Problems With Side Effects When Starting Zoloft (Sertraline)

In our latest question and answer, the pharmacist discusses problems with side effects when starting Zoloft (sertraline).

Question

I was prescribed Buspar for anxiety, however, It did not help much. My doctor then prescribe Zoloft. I had taken Zoloft previously without any issues. I took 1 dose of 25 mg yesterday and was extremely jittery and nervous all day. I took a Zyrtec last evening to calm the jitters and help me to fall asleep. My questions are, since I last took Zoloft I have been put on 400 mg of Plaquenil for R.A. Could this be why I am having this response to the Zoloft? Or is this common, at first? Also, is it safe to take a Zyrtec, at night until the side effects of the Zoloft settle down? 

Asked by skyer On Jan 09, 2018

Answered by
Medical Content Reviewed By PharmacistAnswers Staff

On Jan 11, 2018

There could be a few issues that are causing the problems you are having with initiating therapy on Zoloft (sertraline), a SSRI (selective serotonin reuptake inhibitor) medication.


Side Effects Problems When Starting Zoloft

First and foremost, initiating therapy with SSRI medications, such as Zoloft, can cause a variety of issues with patients. The most common adverse reactions when starting therapy include:

  • Gastrointestinal problems
  • Restlessness and insomnia
  • Sexual side effects
  • Neurological effects
  • Weight fluctuations


Most of these side effects tend to dissipate after a few weeks of therapy. However, some can remain and necessitate a change to a different medication. In fact, up to two-thirds of patients end up switching from their first medication choice due to side effects or failure to achieve remission.


Gastrointestinal

The most common complaint when starting on SSRI medications are GI effects, such as nausea and vomiting. Theses GI effects tend to disappear around week 2 to 3 of therapy.


Restlessness & Insomnia

A feeling of restlessness, especially in the evening, is a common initial side effect of SSRI medications. Zoloft in particular can exacerbate current restlessness, and sleep disorders. These side effects often decrease with time. Starting at the lowest possible dose and increasing slowly to effect is the most prudent approach to avoid this side effect.


Sexual Side Effects

Sexual side effects can refer to anything from erectile dysfunction to anorgasmia (i.e. lack of orgasm). This side effect appears to be dose dependent and if it occurs, may not dissipate over time. A change in medication or a sexual performance drug may be necessary if sexual side effects occur.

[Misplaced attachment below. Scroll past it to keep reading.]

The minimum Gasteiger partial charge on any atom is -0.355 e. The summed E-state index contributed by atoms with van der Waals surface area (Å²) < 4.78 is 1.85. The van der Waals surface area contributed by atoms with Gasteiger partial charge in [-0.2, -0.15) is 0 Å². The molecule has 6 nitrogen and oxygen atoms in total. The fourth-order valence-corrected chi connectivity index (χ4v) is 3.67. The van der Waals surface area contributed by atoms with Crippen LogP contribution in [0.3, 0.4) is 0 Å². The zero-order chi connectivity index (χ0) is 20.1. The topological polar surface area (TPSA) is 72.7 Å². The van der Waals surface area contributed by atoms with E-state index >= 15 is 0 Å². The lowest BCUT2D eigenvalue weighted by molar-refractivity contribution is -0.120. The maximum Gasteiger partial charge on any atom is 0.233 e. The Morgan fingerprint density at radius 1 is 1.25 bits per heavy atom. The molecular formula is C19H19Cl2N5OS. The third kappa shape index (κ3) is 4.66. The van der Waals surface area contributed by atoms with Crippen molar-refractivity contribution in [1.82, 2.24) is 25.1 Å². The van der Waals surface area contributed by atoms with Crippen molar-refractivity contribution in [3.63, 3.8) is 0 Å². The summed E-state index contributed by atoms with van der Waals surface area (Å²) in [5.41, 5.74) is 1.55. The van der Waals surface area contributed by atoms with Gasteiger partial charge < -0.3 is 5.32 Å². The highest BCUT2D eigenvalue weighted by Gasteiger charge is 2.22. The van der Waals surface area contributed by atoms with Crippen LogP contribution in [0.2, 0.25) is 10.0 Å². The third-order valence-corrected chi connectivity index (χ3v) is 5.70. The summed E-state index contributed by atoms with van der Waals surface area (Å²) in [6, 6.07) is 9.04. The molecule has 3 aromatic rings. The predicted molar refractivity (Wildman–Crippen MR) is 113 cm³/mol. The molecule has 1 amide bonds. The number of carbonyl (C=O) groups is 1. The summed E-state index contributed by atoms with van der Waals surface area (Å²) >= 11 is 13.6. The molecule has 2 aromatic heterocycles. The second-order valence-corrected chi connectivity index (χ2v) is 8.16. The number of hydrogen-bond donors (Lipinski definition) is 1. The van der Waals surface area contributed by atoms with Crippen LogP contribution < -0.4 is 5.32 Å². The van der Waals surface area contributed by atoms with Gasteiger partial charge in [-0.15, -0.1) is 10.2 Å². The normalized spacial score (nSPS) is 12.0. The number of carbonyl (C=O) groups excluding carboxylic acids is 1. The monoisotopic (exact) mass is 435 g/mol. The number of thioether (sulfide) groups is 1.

Neurological Effects

Zoloft has been reported to initially exacerbate headaches disorders. Most of the time, these effects are fleeting and get better after two to three weeks of treatment. In addition, very rarely are SSRI medications associated with movement disorders such akathisia (i.e. a feeling of inner restlessness).


Zoloft Interactions

While Zoloft is considered safe to take with Zyrtec, there is a potential interaction between it and Plaquenil (hydroxychloroquine). Both medications may increase your risk of an arrhythmia known as QT prolongation. It is generally recommended to avoid using Zoloft with others drugs known to potentially cause QT prolongation such as Plaquenil. However, there may be cases where the combination is OK to use and should be discussed with your doctor. This interaction doesn't explain your feeling of restlessness though, which is most likely simply an adverse reaction to the initiation of Zoloft therapy.


Summary

The side effects you mention in your question are fairly common when starting Zoloft and tend to dissipate with time. If your symptoms don't begin to get better after a few weeks, be sure to speak with your doctor.

About the Pharmacist

Dr. Brian Staiger Pharm.D

Dr. Brian Staiger is a licensed pharmacist in New York State and the founder of PharmacistAnswers.com. He graduated from the University At Buffalo with a Doctor Of Pharmacy degree in 2010. He has been featured in several publications including the Huffington Post as well as a variety of health and pharmacy related blogs. Please feel free to reach out to him directly if you have any questions or want to connect! [email protected]; Office: 716-389-3076

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